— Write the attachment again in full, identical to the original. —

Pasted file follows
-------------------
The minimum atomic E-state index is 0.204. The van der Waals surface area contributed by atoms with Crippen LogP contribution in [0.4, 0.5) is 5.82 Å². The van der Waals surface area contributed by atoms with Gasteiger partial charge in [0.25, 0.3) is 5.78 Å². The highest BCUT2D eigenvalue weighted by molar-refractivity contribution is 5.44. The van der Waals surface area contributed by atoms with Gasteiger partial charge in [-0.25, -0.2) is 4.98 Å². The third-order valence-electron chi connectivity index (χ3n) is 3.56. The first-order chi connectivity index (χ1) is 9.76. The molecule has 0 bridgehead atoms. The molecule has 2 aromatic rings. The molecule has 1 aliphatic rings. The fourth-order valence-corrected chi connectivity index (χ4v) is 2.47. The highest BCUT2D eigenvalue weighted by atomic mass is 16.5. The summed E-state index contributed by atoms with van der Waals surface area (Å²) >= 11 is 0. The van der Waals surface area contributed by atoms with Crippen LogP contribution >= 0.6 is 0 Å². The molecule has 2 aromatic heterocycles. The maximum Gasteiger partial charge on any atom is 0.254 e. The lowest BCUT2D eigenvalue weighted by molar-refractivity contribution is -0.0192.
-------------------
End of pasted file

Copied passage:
The minimum atomic E-state index is 0.204. The van der Waals surface area contributed by atoms with Crippen LogP contribution in [0.4, 0.5) is 5.82 Å². The van der Waals surface area contributed by atoms with Gasteiger partial charge in [0.25, 0.3) is 5.78 Å². The highest BCUT2D eigenvalue weighted by molar-refractivity contribution is 5.44. The van der Waals surface area contributed by atoms with Gasteiger partial charge in [-0.25, -0.2) is 4.98 Å². The third-order valence-electron chi connectivity index (χ3n) is 3.56. The first-order chi connectivity index (χ1) is 9.76. The molecule has 0 bridgehead atoms. The molecule has 2 aromatic rings. The molecule has 1 aliphatic rings. The fourth-order valence-corrected chi connectivity index (χ4v) is 2.47. The highest BCUT2D eigenvalue weighted by atomic mass is 16.5. The summed E-state index contributed by atoms with van der Waals surface area (Å²) >= 11 is 0. The van der Waals surface area contributed by atoms with Crippen LogP contribution >= 0.6 is 0 Å². The molecule has 2 aromatic heterocycles. The maximum Gasteiger partial charge on any atom is 0.254 e. The lowest BCUT2D eigenvalue weighted by molar-refractivity contribution is -0.0192.